Sec. 25.629 - Aeroelastic stability requirements.
(a) General. The aeroelastic
stability evaluations required under this section include flutter,
divergence, control reversal and any undue loss of stability and control
as a result of structural deformation. The aeroelastic evaluation must
include whirl modes associated with any propeller or rotating device that
contributes significant dynamic forces. Compliance with this section must
be shown by analyses, wind tunnel tests, ground vibration tests, flight
tests, or other means found necessary by the Administrator.
(b) Aeroelastic stability envelopes.
The airplane must be designed to be free from aeroelastic instability for
all configurations and design conditions within the aeroelastic stability
envelopes as follows:
(1) For normal conditions without
failures, malfunctions, or adverse conditions, all combinations of
altitudes and speeds encompassed by the VD/MD
versus altitude envelope enlarged at all points by an increase of 15
percent in equivalent airspeed at both constant Mach number and constant
altitude. In addition, a proper margin of stability must exist at all
speeds up to VD/MD and, there must be no large and
rapid reduction in stability as VD/MD is
approached. The enlarged envelope may be limited to Mach 1.0 when MD
is less than 1.0 at all design altitudes, and
(2) For the conditions described in
§25.629(d) below, for all approved altitudes, any airspeed up to the
greater airspeed defined by;
(i) The VD/MD
envelope determined by §25.335(b); or,
(ii) An altitude-airspeed envelope
defined by a 15 percent increase in equivalent airspeed above VC
at constant altitude, from sea level to the altitude of the intersection
of 1.15 VC with the extension of the constant cruise Mach
number line, MC, then a linear variation in equivalent
airspeed to MC+.05 at the altitude of the lowest VC/MC
intersection; then, at higher altitudes, up to the maximum flight
altitude, the boundary defined by a .05 Mach increase in MC at
(c) Balance weights. If
concentrated balance weights are used, their effectiveness and strength,
including supporting structure, must be substantiated.
(d) Failures, malfunctions, and
adverse conditions. The failures, malfunctions, and adverse conditions
which must be considered in showing compliance with this section are:
(1) Any critical fuel loading
conditions, not shown to be extremely improbable, which may result from
mismanagement of fuel.
(2) Any single failure in any flutter
(3) For airplanes not approved for
operation in icing conditions, the maximum likely ice accumulation
expected as a result of an inadvertent encounter.
(4) Failure of any single element of the
structure supporting any engine, independently mounted propeller shaft,
large auxiliary power unit, or large externally mounted aerodynamic body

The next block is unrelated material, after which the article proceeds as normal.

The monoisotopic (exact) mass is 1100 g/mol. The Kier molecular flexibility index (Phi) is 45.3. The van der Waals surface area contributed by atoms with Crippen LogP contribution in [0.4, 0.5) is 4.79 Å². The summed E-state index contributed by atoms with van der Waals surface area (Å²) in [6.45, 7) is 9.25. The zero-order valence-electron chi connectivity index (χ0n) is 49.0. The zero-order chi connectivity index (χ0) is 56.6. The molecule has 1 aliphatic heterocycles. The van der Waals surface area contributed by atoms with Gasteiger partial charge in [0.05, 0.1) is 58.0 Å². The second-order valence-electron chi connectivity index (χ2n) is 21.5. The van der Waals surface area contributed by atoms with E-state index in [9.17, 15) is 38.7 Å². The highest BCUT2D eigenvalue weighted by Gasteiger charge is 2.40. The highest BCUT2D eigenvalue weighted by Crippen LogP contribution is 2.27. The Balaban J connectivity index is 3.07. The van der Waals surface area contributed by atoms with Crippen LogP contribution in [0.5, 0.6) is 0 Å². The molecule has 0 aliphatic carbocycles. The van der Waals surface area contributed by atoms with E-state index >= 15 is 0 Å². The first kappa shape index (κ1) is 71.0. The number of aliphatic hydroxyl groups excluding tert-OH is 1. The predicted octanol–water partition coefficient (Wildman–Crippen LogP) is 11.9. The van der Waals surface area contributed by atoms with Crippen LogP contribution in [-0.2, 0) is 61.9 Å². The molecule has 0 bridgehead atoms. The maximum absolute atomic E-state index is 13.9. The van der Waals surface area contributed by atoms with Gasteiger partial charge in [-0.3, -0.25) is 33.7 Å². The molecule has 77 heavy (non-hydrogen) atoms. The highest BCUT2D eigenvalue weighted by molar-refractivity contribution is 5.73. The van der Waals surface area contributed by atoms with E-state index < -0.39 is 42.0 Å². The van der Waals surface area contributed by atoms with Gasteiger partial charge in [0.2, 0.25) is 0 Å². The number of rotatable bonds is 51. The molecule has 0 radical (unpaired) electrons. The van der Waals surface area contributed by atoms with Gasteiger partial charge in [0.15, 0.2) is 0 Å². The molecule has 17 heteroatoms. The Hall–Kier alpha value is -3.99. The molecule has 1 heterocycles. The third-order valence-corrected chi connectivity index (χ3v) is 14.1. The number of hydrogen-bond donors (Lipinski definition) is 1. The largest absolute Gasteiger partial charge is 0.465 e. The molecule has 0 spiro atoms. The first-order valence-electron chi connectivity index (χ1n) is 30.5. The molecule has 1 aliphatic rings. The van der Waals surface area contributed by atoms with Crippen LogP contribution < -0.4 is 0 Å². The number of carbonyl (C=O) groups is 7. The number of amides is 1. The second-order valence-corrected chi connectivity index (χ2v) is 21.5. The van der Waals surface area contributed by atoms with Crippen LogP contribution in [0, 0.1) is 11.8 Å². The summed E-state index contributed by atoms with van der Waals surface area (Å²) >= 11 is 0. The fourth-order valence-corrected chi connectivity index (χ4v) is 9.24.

(such as an external fuel tank).
(5) For airplanes with engines that have
propellers or large rotating devices capable of significant dynamic
forces, any single failure of the engine structure that would reduce the
rigidity of the rotational axis.
(6) The absence of aerodynamic or
gyroscopic forces resulting from the most adverse combination of feathered
propellers or other rotating devices capable of significant dynamic
forces. In addition, the effect of a single feathered propeller or
rotating device must be coupled with the failures of paragraphs (d)(4) and
(d)(5) of this section.
(7) Any single propeller or rotating
device capable of significant dynamic forces rotating at the highest
(8) Any damage or failure condition,
required or selected for investigation by §25.571. The single structural
failures described in paragraphs (d)(4) and (d)(5) of this section need
not be considered in showing compliance with this section if;
(i) The structural element could not
fail due to discrete source damage resulting from the conditions described
in §25.571(e), and
(ii) A damage tolerance investigation in
accordance with §25.571(b) shows that the maximum extent of damage assumed
for the purpose of residual strength evaluation does not involve complete
failure of the structural element.
(9) Any damage, failure, or malfunction
considered under §§25.631, 25.671, 25.672, and 25.1309.
(10) Any other combination of failures,
malfunctions, or adverse conditions not shown to be extremely improbable.
(e) Flight flutter testing. Full
scale flight flutter tests at speeds up to VDF/MDF
must be conducted for new type designs and for modifications to a type
design unless the modifications have been shown to have an insignificant
effect on the aeroelastic stability. These tests must demonstrate that the
airplane has a proper margin of damping at all speeds up to VDF/MDF,
and that there is no large and rapid reduction in damping as VDF/MDF,
is approached. If a failure, malfunction, or adverse condition is
simulated during flight test in showing compliance with paragraph (d) of
this section, the maximum speed investigated need not exceed VFC/MFC
if it is shown, by correlation of the flight test data with other test
data or analyses, that the airplane is free from any aeroelastic
instability at all speeds within the altitude-airspeed envelope described
in paragraph (b)(2) of this section.
[Doc. No. 26007, 57 FR 28949, June 29, 1992]